They said what they wanted to do was repair.

00:13:14 Tom Miller

A certain type of car in the Middle East.

00:13:17 Tom Miller

And they said, OK, you know, get data that’s at 84% of the cars, got good data, verifiable. That said 24% were imports that gave them sort of a.

00:13:30 Tom Miller

Total addressable market of a little over 20,000 cars.

00:13:35 Tom Miller

And they said, OK, well, the average repair bill again from a third party source is just under $500.

00:13:43 Tom Miller

So what’s our total market? Well, we could make $9 million and you know if we only.

00:13:49 Tom Miller


00:13:50 Tom Miller

What 10% of that market we’d be doing a little really well. We’d have $1,000,000 business.

00:13:57 Tom Miller

Now, does anybody know?

00:13:59 Tom Miller

I mean, is that a reasonable way to do it or are there flaws that you could point?

00:14:03 Tom Miller

Out with this?

00:14:06 Tom Miller

And if you see any, go ahead and unmute and let us know.

00:14:23 Tom Miller

One of the hazards of of teaching in zoom land. You can’t.

00:14:27 Tom Miller

Stare at someone and and look, you know, and make them answer. But what? What do you the problem that I see with this is that this is all really good data, but this this one here.

00:14:40 Tom Miller

This estimated market.

00:14:43 Tom Miller

That we can get 10%.

00:14:46 Tom Miller

Is really the killer to this whole deal because.

00:14:49 Tom Miller

I don’t know how I’m they don’t explain how they’re gonna get that 10% market.

00:14:55 Tom Miller

That’s a swag.

00:14:58 Tom Miller

Without any basis, and therefore it’s not terribly believable someone could punch a hole in it really easily and we want to avoid that.

00:15:08 Tom Miller

So I’ll put I’ll say there’s about five or six different.

00:15:13 Tom Miller

Scenarios where you can forecast your your sales. Let’s go through them one by one.

00:15:22 Tom Miller

One is where you have capacity utilization.

00:15:26 Tom Miller

And this can be, you know, I’ve got a restaurant that has a certain number of seats. I have an education building that has a a school that has a certain number of seats. I have an airplane, a bus.

00:15:41 Tom Miller

I have, yeah.

00:15:45 Tom Miller

A certain number of uh, you know my uh, I can only produce so.

00:15:48 Tom Miller

Many kilowatt hours.

00:15:50 Tom Miller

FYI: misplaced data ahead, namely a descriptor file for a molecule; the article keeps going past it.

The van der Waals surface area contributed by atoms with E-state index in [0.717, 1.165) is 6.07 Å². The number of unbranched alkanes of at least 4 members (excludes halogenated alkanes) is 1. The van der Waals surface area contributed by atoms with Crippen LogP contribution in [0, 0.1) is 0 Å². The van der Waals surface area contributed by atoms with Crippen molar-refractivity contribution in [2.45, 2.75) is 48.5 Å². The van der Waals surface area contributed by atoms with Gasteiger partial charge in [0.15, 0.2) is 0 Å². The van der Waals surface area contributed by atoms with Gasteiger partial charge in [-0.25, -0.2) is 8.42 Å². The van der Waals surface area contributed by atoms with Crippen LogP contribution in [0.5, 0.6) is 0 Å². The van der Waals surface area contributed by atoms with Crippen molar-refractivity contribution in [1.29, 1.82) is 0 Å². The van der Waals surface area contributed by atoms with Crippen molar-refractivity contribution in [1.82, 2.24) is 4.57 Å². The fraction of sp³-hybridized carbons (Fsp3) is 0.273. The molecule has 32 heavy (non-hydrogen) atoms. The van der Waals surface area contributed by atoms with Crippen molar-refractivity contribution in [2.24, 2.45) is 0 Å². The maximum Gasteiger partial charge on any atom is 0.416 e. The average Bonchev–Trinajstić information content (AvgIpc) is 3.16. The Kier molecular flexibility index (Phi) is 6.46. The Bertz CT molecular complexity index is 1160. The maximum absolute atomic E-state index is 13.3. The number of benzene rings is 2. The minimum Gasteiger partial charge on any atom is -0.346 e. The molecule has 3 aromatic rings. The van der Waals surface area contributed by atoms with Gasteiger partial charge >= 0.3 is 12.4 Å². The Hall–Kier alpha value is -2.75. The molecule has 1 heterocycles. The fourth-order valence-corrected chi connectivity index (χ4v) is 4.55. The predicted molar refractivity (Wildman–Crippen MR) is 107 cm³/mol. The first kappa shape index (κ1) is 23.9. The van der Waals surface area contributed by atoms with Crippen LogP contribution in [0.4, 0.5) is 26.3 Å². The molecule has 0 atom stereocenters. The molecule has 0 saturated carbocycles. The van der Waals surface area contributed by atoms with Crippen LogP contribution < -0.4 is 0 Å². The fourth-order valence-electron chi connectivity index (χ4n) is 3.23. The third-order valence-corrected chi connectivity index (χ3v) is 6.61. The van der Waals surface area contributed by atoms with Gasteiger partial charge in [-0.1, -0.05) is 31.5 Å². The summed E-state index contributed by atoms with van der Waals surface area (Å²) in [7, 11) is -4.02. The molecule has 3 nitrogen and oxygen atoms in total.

Anything that has a capacity you can forecast using a capacity utilization model and in this case, we’ll look at a restaurant.

00:16:00 Tom Miller

The restaurant in this case and again.

00:16:04 Tom Miller

Philip asked me about these because these these slides actually contain links to live spreadsheets that are embedded, and if people want to play around with them, they can.

00:16:16 Tom Miller

But if you’ve got a a restaurant.

00:16:21 Tom Miller

You can make some assumptions that are reasonable about.

00:16:27 Tom Miller

You know what you’re planning? You know, it’s management’s decision as to what the hours are.

00:16:34 Tom Miller

It’s management’s decision as to what the actual physical seating capacity is in this case 40.

00:16:42 Tom Miller

You can make an assumption a reasonable one based on the industry as to how quickly your tables will turn. Meaning in this case that the average guest will stay at at a given table for an hour and a half.

00:16:57 Tom Miller

And again, based upon the type of business, you can make an estimate as to what percentage might.

00:17:04 Tom Miller

Be take out.

00:17:06 Tom Miller

And again, industry averages in your menu.

00:17:10 Tom Miller

What your average check is.

00:17:12 Tom Miller

So these are all pretty good numbers.

00:17:15 Tom Miller

And then what you do is you go through and say.

00:17:16 Tom Miller


00:17:18 Tom Miller

For any given time slot.

00:17:21 Tom Miller

How much am I sitting is going to be taken up?

00:17:25 Tom Miller

This is a little bit less.

00:17:31 Tom Miller

You don’t have exactly the same level of data precision.

00:17:35 Tom Miller

But you can make some pretty good assumptions here. Reasonable ones. We know that in this case dinner is going to be busier than lunch, and there’s a lull in the afternoon from 1:00 to 5:00. People typically don’t go into the restaurant and eat.

00:17:52 Tom Miller